New York Hospitals On Notice

Thousands of nurses poured into the streets of New York City April 16 to protest staffing shortages they say put patients at risk. The union's coordinated contract campaign at 17 hospitals represents a sharp shift in strategy. Photo: Dan Lutz

Thousands of nurses at 12 hospitals poured into the streets of New York City April 16 to protest staffing shortages they say put patients at risk.

“We used to see 250 patients a day in our E.R.,” said Nancy Hagans, a nurse at Maimonides Medical Center. “But then two hospitals in Brooklyn closed and now we’re seeing 400 a day, with the same number of nurses. How can we be the advocates we took an oath to be?”

The informational pickets were the latest salvo in negotiations with the city’s largest private hospitals. Next the New York State Nurses Association entered a month of intense federal mediation with three hospital systems.

Voting for strike authorization could begin as soon as mid-May.

The goal is not to strike, said Anthony Ciampa, a telemetry nurse at New York Presbyterian Hospital and member of NYSNA’s executive board.

“But we won’t be ignored,” he said. “If it comes down to it, we’ll strike to protect our patients and our communities.”


The union’s year-old coordinated contract campaign at 17 hospitals represents a sharp shift in strategy.

Till now, NYSNA has negotiated separate hospital-by-hospital contracts for its entire history—while Service Employees (SEIU) mega-local 1199 was winning high standards and industry-shaping political power through master contracts with the same facilities.

Now the nurses union is putting common demands on every table. At most hospitals it’s conducting open bargaining, with as many as 200 members showing up to participate in negotiations.

The new approach stems from a leadership change inside NYSNA three years ago, after a slate of bedside nurses wrested control of the executive board away from the nurse managers who had historically dominated the organization.

“We’re trying to build a real union,” said President Judy Sheridan-Gonzalez. “But there are no shortcuts. Members have to do the work.”

She stressed the union’s push to connect with community members and co-workers in other unions, especially 1199. At her hospital, Montefiore Medical Center, nurses have been participating in local meetings of the city’s community board, where they’ve gotten to know activist residents and highlighted problems like emergency room overcrowding.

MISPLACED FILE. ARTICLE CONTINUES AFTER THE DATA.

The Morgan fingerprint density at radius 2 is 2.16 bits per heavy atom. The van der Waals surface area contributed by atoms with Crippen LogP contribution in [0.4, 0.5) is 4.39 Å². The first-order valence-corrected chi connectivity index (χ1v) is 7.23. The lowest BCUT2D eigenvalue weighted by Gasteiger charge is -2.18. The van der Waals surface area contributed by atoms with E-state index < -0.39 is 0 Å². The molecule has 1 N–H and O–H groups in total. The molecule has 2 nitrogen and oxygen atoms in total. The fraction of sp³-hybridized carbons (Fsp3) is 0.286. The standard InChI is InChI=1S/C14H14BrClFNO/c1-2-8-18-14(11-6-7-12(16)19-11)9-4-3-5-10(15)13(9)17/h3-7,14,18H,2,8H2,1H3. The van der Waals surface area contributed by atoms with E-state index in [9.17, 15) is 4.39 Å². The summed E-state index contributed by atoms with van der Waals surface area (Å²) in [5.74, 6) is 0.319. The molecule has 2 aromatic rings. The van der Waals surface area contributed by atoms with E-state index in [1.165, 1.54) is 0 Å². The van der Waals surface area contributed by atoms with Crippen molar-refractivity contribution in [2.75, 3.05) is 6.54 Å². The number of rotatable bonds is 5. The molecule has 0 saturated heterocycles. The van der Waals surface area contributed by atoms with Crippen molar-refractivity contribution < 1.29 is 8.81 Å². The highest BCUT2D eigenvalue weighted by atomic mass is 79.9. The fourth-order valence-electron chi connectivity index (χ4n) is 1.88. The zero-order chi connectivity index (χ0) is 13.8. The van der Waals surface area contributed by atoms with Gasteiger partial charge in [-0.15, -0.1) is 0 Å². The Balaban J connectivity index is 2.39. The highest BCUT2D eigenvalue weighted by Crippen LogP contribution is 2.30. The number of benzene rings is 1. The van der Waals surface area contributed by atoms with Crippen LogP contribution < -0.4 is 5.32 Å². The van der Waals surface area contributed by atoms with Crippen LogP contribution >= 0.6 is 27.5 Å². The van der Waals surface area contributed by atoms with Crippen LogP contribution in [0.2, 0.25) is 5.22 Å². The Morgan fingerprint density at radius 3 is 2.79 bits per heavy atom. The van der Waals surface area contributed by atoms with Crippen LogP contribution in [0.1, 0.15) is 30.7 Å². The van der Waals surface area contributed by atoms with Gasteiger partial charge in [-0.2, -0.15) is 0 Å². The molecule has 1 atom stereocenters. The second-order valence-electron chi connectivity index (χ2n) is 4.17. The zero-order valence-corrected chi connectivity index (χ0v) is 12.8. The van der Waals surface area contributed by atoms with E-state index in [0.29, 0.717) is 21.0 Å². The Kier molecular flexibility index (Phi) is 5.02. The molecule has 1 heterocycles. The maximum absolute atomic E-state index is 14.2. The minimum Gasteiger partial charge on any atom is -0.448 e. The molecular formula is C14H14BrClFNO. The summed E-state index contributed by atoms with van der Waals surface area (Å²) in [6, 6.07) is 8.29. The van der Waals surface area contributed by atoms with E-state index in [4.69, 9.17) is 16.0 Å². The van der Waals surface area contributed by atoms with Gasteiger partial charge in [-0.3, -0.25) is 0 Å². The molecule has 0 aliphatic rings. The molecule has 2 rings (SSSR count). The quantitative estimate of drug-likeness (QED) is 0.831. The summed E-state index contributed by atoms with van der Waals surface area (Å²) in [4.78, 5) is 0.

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Rank-and-file 1199ers, along with other hospital workers, were enthusiastic participants in NYSNA’s picket lines.


On their key issue, staffing, the nurses have a double-barreled strategy—stronger contract standards and statewide legislation to guarantee minimum nurse-patient ratios.

On the heels of the informational pickets, a thousand nurses flooded the state capitol April 21 to press for safe staffing legislation.

If New York adopts a staffing ratio law, it will be the second in the nation. California got a similar measure in 2004 after a major push by the California Nurses Association.

NYSNA’s contract campaign bore its first fruit late last year, when the CEOs of three of the city’s biggest health care systems—covering 10,000 of the 18,000 nurses now in negotiations—agreed to multi-employer bargaining.

This could be the first step towards an 1199-style master contract. But hospital administrators have shown little appetite for the nurses’ top demand, enforceable staffing standards—much less their non-traditional proposals.

In an interesting twist, the nurses have proposed eliminating the management rights clause from their contracts. They would replace it with a “community rights” clause that would sanction nurses to evaluate local public health needs and review their findings in regular meetings with the CEO.


Nurses are also pushing for stronger guarantees that they won’t lose their jobs when hospitals close, merge, or are taken over.

This issue has taken on a new urgency in New York after a wave of mergers and a high-profile NYSNA fight to keep two Brooklyn hospitals from closing. Hospitals are planning even more sweeping changes as they vie for $6 billion in one-time federal funding.

NYSNA is also pushing union-building measures: a job security fund, new funds for childcare and elder care, and release time for union leaders.

While bargaining at the “big table” has slowed negotiations everywhere else, NYSNA is in a strong position. Some of its demands, like fully paid retiree health care, have been longstanding benefits for co-workers in 1199.

And 1199’s latest contract, finalized last summer, set the precedent that union workers had the right to follow the work outside the hospital into clinics and doctors’ practices.

A version of this article appeared in Labor Notes #434, May 2015. Don't miss an issue, subscribe today.
Mark Brenner is the former director of Labor Notes and is currently an instructor at the University of Oregon's Labor Education & Research Center.